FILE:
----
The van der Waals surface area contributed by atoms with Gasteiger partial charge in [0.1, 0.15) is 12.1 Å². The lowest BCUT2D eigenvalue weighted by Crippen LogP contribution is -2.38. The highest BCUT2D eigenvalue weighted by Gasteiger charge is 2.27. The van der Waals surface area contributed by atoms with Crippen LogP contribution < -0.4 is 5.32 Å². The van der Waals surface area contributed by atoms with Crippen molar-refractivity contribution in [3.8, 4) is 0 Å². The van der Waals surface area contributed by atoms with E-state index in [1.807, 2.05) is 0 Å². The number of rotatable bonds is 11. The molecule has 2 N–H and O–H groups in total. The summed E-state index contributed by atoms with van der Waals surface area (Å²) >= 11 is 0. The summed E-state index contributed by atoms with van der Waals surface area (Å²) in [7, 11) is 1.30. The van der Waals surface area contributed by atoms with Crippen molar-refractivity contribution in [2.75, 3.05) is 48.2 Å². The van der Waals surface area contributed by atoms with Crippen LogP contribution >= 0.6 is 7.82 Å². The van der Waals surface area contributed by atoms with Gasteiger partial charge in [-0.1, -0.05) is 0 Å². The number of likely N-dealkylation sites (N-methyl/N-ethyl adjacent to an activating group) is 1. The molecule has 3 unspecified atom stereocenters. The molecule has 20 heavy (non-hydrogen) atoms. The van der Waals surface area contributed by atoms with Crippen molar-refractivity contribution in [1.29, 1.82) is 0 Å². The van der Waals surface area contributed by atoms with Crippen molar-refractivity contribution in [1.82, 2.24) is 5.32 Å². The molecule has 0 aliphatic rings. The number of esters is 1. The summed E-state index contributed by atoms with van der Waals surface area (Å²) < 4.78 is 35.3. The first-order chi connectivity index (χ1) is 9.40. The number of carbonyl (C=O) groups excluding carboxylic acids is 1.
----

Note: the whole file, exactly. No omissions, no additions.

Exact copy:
The van der Waals surface area contributed by atoms with Gasteiger partial charge in [0.1, 0.15) is 12.1 Å². The lowest BCUT2D eigenvalue weighted by Crippen LogP contribution is -2.38. The highest BCUT2D eigenvalue weighted by Gasteiger charge is 2.27. The van der Waals surface area contributed by atoms with Crippen LogP contribution < -0.4 is 5.32 Å². The van der Waals surface area contributed by atoms with Crippen molar-refractivity contribution in [3.8, 4) is 0 Å². The van der Waals surface area contributed by atoms with E-state index in [1.807, 2.05) is 0 Å². The number of rotatable bonds is 11. The molecule has 2 N–H and O–H groups in total. The summed E-state index contributed by atoms with van der Waals surface area (Å²) >= 11 is 0. The summed E-state index contributed by atoms with van der Waals surface area (Å²) in [7, 11) is 1.30. The van der Waals surface area contributed by atoms with Crippen molar-refractivity contribution in [2.75, 3.05) is 48.2 Å². The van der Waals surface area contributed by atoms with Crippen LogP contribution >= 0.6 is 7.82 Å². The van der Waals surface area contributed by atoms with Gasteiger partial charge in [-0.1, -0.05) is 0 Å². The number of likely N-dealkylation sites (N-methyl/N-ethyl adjacent to an activating group) is 1. The molecule has 3 unspecified atom stereocenters. The molecule has 20 heavy (non-hydrogen) atoms. The van der Waals surface area contributed by atoms with Crippen molar-refractivity contribution in [1.29, 1.82) is 0 Å². The van der Waals surface area contributed by atoms with Crippen molar-refractivity contribution in [1.82, 2.24) is 5.32 Å². The molecule has 0 aliphatic rings. The number of esters is 1. The summed E-state index contributed by atoms with van der Waals surface area (Å²) < 4.78 is 35.3. The first-order chi connectivity index (χ1) is 9.40. The number of carbonyl (C=O) groups excluding carboxylic acids is 1.